Don't bother. We all know the answer. Next to the abuse itself, that's the greatest injustice in this situation.
Thanks to Nancy Nall for the link.
Too, too much.
I've got two deadlines for Wednesday: a review of Gary Wills' latest, plus another, which will be a fun combination (and I'm not sayin' what it is. You'll just have to see.), then an article for Liguorian which I completely forgot about until late last week. Then I have an ongoing little project I'm helping Loyola with which will extend only through this week, but takes time nonethless. Oh yeah, then I have not one, but TWO radio appearances on Wednesday. (Can you appear on radio? Never mind).
At 11am Eastern, I'll be on Johnette Benkovic's live call-in program.
There are, however, modern-day apologists for the medieval practice. "See it in context" we're told. (And we must, for the first step to understanding history is, indeed, placing it in context and not judging the past by the standards of the present.) The implication here, however, is that violent inquisitorial methods of torture and death are, somehow excusable as Church actions because - well, those were the times. It was a violent time. Those involved believed they were actually helping their victims - that is, if it took torture to get someone to accept baptism or deny their Judaism or their heresy, it's better that they be saved under duress than go unsaved. And so on.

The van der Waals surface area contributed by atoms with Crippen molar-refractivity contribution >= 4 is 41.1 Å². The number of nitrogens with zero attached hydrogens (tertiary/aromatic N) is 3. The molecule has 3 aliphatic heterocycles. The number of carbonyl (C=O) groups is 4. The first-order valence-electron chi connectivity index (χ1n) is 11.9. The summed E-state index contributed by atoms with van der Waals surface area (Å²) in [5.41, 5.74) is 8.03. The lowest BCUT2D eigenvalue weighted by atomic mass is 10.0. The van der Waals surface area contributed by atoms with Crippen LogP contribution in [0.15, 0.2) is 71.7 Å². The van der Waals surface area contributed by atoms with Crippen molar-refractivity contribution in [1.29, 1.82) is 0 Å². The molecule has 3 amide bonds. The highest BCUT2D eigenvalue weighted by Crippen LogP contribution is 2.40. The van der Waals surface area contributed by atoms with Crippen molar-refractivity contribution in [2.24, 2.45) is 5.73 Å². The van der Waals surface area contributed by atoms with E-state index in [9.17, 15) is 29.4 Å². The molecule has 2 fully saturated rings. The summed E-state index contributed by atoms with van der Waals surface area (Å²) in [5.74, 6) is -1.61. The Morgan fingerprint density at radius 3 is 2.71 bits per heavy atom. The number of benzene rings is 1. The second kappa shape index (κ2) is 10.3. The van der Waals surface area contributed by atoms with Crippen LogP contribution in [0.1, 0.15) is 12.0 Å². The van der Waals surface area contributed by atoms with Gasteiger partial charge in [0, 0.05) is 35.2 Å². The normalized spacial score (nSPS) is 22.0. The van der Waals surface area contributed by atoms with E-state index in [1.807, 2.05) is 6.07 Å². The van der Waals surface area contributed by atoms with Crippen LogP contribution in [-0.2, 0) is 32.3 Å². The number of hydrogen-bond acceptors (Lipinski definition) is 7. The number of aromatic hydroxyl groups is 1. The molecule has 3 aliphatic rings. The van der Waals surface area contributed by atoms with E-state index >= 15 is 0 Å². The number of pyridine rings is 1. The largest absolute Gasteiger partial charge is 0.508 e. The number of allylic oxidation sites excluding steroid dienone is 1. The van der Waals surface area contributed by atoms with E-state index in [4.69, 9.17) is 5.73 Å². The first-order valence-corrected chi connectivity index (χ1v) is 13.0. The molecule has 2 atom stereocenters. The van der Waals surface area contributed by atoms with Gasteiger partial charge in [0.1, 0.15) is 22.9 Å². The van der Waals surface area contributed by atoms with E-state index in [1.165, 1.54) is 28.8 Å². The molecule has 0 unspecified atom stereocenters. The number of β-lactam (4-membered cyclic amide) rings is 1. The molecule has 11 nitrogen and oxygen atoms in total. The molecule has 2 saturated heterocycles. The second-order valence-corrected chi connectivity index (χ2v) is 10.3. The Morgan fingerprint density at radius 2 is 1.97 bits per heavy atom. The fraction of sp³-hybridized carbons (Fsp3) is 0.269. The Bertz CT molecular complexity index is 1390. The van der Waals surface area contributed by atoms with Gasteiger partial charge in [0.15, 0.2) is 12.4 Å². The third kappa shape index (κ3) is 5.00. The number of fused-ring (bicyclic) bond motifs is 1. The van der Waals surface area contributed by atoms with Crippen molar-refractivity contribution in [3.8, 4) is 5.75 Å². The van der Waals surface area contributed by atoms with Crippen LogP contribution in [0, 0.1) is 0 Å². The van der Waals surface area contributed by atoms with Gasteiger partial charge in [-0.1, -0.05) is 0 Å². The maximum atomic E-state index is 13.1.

My problem with this has always been, then what of the present? What of our present day call for Christians to be "countercultural?' In the context of 21st century humanity, premarital sex is really no big deal to most people or to the culture at large. If the Church suddenly "accepted" this as morally inconsequential, wouldn't we be able to understand and justify it because of...the cultural context?
In other words, what are the rules for using "context" as an excuse for going contrary to the depth of our moral tradition? Why do dead people get to use it as an excuse and the living don't?
This is prompted by a look in Christianity Today at a new book that does just this in the context - whoops - of Scriptural injunctions. Here's the piece, intriguingly called "Stretch Pants, Beer, and Other Controversies"
This essay manages to be dull, unoriginal and strange all at the same time.